Cannabis legalization also renews concerns about increased use by youth
By Bob Berwyn
SUMMIT COUNTY — An early March drug bust by the Summit County Sheriff’s Office and the U.S. Postal Inspection Service is just one of the indications that Colorado is becoming a source state for marijuana distribution and illegal sales in other states. It’s also a warning that easy accessibility to marijuana may have other consequences, including more use by teens, according to Summit County Sheriff John Minor.
The week-long drug interdiction operation at all four local Post Offices yielded more than 13.5 pounds of marijuana and marijuana edibles, along with other illegal substances, resulted in numerous arrests and serious charges. The operation was aimed at reducing the number suspected narcotic parcels or narcotic proceeds being shipped through the U.S. Postal Service.
Some of the marijuana edibles were “professionally packaged” and may have come from legal marijuana dispensaries, but there’s no indication that any local dispensaries were involved in illegal activities, said sheriff’s office spokesperson Tracy LeClair.
“It certainly appears that Colorado is now a source state,” Minor said, explaining that law enforcement agencies in other states are reporting illegal sales of marijuana and marijuana-infused products from Colorado, in most cases purchased at Colorado dispensaries.
“The postal inspector doesn’t decide to come to Breckenridge just because. Based on their data, it was a problem. The data showed cash coming in, drugs going out,” Minor said, adding that the operation probably didn’t even intercept all the packages with contraband. With even just a short operation netting more than 13 pounds, it’s easy to imagine how much marijuana is being shipped out of the county on an annual basis, he said, explaining that, from a criminal perspective, the economics make sense.
“You can buy a pound of weed here in Colorado for $5,000 dollars and sell it back east for $7,500 to $9,000,” he said.
The recent drug bust isn’t directly related to the use of marijuana in local schools. But according to Minor, it is a symptom of a growing laissez-faire attitude, and there are signs that’s leading to increased drug issues at schools around the state.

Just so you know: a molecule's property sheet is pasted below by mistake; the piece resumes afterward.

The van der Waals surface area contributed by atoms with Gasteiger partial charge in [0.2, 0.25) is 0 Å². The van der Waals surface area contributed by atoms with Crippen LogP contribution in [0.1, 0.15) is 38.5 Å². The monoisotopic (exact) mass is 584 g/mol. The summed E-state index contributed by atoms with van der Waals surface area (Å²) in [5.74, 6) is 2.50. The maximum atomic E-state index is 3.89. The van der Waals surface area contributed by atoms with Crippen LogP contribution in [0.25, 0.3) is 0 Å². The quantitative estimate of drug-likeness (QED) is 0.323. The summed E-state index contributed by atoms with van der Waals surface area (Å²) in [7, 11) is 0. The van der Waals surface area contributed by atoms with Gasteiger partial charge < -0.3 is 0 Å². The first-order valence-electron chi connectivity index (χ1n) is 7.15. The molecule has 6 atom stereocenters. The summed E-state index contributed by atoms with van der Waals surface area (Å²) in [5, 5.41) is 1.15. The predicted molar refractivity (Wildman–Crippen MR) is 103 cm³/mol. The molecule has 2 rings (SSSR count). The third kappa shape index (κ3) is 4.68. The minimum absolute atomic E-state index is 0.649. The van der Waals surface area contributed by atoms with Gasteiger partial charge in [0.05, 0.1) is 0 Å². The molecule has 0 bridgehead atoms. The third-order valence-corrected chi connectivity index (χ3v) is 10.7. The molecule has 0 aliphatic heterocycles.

Drug-related suspensions and expulsions, which had been holding steady at or below 4,000 per year, jumped to more than 5,000 during the 2010-2011 school year, and some doctors are reporting that they’re seeing a big surge in treatment requests — in some cases, referrals have tripled since 2009.
“If you are in the child addiction treatment business in Colorado, business is booming … and that’s a shame, a statewide shame, and it’s overwhelmingly tied to marijuana use,” said Christine Tatum, who owns a market research company specializing in drug prevention information. Tatum is also married to Dr. Christian Thurstone, who treats patients for substance abuse.
Growing school concerns?
“In 2010, I expressed concerns that we would have issues with our youth, now we have issues with our youth,” said Sheriff Minor. “It’s because we have this permissive attitude. It’s not the schools fault, it’s our community, our society’s fault … Our schools are a reflection of our community. They don’t tolerate it, and we have put the schools in a tough spot,” Minor said.
Although it’s a small sample size, the most recent statistics from Summit High School reflect the statewide information, according principal Drew Adkins. For several years, serious drug-related disciplinary actions held steady in the single digits, then spiked up to 11 last year.
Adkins said it’s too early to say if it’s a trend, but he’s gearing up to review the numbers from the latest Health Kids Colorado survey. Those results should be released publicly in early April and may help determine if there’s a growing problem with marijuana abuse among local teens.
“Any any data suggesting an upward trend wouldn’t be surprising,” Adkins said. “I am very concerned that any changes is law will be interpreted as permissive to youth.”